Unicorn

Review 01-Jan-2004 Rene Wallage Video Available Follow this link
Motor Graupner speed 400 wired reverse for pusher configuration Servos GWS Park HPX BB (0.67 Oz - 19 Gr)
Speed Controller ComPro SMM35 Batteries 8 cell AA 1400 and 8 cell AA 1800 from www.CheapBatteryPacks.com 
Channels 3 (Elevon mix and throttle), using a Berg5 Rx and Futaba 6XAs Tx Flight Time

13-15 minutes with the 1400 pack
15-20 minutes with the 1800 pack.
both with throttle management

Propeller Gunther 5x5 Gear Box No

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Wingspan 48"
122 cm
Length NA Empty weight 26.5 oz
750 gr
Max flying weight NA
Wing Area 540 Sq Inch
1.372 Sq Mtr
Wing load 6.35 oz/sq.ft
CG location
from wing edge

Recommended 10” – 254mm from the nose
Currently flying at 10.5” – 267mm

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Building No prior experience needed.  Be patient, and just follow the extremely well written instructions. When using the recommended glues it can be done in 3 to 4 evenings.  Cover either with packing tape, or Oracover.  If you have the ability, use Oracover (or similar).  It makes for a smoother surface.  The supplied wood for the winglets and elevons is of fairly poor quality.  I strongly recommend at least for the elevons to use different balsa right from the start.
Take-off The “Pizza Toss” works very well for me.  Hold the Unicorn by the nose with thumb on top, throw into the wind with motor off as you would toss an overhand baseball.  When the Unicorn leaves your hand give ¾ to full throttle, and by the time your throw arm is on the controls you can start a 40-45 degree climb.
Flight behavior

Very stable, at ½ to ¾ throttle almost docile.  Although it will tip stall while banking steeply at low speed.  At ¾ to full throttle the Unicorn is as aerobatic as any wing, and then some.  In the right hands it can even do 4-point rolls!  Inverted flight needs only a little bit “up”.  With the 1400 pack there is no need to pick up speed with a slight dive at all, for any maneuver.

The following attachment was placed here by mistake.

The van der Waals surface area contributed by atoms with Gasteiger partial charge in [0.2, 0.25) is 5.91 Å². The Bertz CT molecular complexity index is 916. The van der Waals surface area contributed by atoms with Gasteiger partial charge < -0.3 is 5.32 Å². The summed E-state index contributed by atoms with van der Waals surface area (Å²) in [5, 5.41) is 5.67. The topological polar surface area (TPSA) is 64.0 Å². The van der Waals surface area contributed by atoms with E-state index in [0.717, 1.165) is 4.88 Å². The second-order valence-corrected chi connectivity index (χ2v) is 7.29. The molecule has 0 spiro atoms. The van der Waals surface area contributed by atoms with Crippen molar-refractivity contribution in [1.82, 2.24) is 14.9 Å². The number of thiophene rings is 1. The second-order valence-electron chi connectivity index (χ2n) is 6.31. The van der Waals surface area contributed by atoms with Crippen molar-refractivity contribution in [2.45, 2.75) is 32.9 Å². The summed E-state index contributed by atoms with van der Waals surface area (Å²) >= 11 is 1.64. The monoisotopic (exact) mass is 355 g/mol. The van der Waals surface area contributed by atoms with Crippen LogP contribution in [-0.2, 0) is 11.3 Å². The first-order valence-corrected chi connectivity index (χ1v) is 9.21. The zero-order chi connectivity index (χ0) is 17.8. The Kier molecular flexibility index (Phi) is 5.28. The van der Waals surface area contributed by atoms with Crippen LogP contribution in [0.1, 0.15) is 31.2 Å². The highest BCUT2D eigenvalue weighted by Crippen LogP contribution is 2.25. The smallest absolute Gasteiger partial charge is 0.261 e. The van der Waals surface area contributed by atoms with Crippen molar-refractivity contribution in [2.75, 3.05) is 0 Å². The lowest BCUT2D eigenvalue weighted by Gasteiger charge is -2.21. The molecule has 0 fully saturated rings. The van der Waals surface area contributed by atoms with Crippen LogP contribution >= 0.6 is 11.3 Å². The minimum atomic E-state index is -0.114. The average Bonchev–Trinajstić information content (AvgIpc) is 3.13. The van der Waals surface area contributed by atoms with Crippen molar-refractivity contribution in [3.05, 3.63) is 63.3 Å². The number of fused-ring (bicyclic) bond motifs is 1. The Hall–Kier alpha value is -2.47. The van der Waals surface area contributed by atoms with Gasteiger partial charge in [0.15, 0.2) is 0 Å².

I would say beginner to intermediary.
Landing Landing needs a bit of planning, because this plane just won’t stop!  Final should start way out, otherwise you’ll be doing a lot of walking.  When done well, the Unicorn will slow down to a crawl, and then gently settle down on terra firma.  It is also supposed to be quite easy to hand catch the Unicorn, but I leave that to those with more experience (and better insurance).
Crash Results The wing as all EPP, and has 3 carbon fiber rods embedded in the wing, so is nearly indestructible. I have tried real hard!  Nose-ins from 20 meters high give a spectacular 5 meter high bounce.
Repairing The only damage you will encounter on a regular basis, are the winglets.  Although the Unicorn will fly without them, it will not track as good.  I always make sure there are a couple of spares in my field kit, made from 2mm balsa.  On real hard nose-ins your motor can shift forward into the motor tube.  More often than not, the propeller will just pop off undamaged.  All you need to do is, with a pair of nose pliers, pull the motor back into place, put a new tiewrap on, and put the prop back on.  And it is always good to have some extra tape and CA on hand.
Other comments I have recently epoxy glued 2 sheets of 2mm balsa together, and shaped new elevons out of this.  They came out 15grams heavier, but much stronger.  Another mod that is advisable (if you have the building experience) is to not use the provided pushrods, but go for flexible ones (eg. Golden Rods)  This way the servos can be close to the centerline, and further forward, making it easier to balance on the CG.  It also enables you to place the control horns in the middle of the elevons and at a 90 degree angle.  So there will be less chance of elevon flutter and more control.
Interesting Links

and there are several more threads and building threads on RCGroups.

FMS plane  
Pictures Unicorn on it's first flight, sloping

Latest Update: Monday, 20 June 2005